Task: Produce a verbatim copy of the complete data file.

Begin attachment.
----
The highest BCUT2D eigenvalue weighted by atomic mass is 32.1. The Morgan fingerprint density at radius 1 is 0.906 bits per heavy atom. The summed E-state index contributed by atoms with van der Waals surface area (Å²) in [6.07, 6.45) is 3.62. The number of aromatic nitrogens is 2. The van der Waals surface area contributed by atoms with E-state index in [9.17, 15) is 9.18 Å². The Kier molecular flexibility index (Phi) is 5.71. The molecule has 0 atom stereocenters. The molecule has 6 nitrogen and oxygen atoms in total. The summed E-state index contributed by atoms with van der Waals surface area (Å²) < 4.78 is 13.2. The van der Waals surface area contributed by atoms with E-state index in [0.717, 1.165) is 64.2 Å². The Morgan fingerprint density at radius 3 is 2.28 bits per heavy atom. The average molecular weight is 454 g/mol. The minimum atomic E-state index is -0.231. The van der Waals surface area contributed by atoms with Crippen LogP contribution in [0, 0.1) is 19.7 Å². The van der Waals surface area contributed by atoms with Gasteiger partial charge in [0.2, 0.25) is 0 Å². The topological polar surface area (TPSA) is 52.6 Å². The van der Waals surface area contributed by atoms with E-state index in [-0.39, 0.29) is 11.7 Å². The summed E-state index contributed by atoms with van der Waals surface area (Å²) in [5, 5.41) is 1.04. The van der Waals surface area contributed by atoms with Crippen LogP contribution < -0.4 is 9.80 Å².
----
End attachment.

The highest BCUT2D eigenvalue weighted by atomic mass is 32.1. The Morgan fingerprint density at radius 1 is 0.906 bits per heavy atom. The summed E-state index contributed by atoms with van der Waals surface area (Å²) in [6.07, 6.45) is 3.62. The number of aromatic nitrogens is 2. The van der Waals surface area contributed by atoms with E-state index in [9.17, 15) is 9.18 Å². The Kier molecular flexibility index (Phi) is 5.71. The molecule has 0 atom stereocenters. The molecule has 6 nitrogen and oxygen atoms in total. The summed E-state index contributed by atoms with van der Waals surface area (Å²) < 4.78 is 13.2. The van der Waals surface area contributed by atoms with E-state index in [0.717, 1.165) is 64.2 Å². The Morgan fingerprint density at radius 3 is 2.28 bits per heavy atom. The average molecular weight is 454 g/mol. The minimum atomic E-state index is -0.231. The van der Waals surface area contributed by atoms with Crippen LogP contribution in [0, 0.1) is 19.7 Å². The van der Waals surface area contributed by atoms with Gasteiger partial charge in [0.2, 0.25) is 0 Å². The topological polar surface area (TPSA) is 52.6 Å². The van der Waals surface area contributed by atoms with E-state index in [-0.39, 0.29) is 11.7 Å². The summed E-state index contributed by atoms with van der Waals surface area (Å²) in [5, 5.41) is 1.04. The van der Waals surface area contributed by atoms with Crippen LogP contribution < -0.4 is 9.80 Å².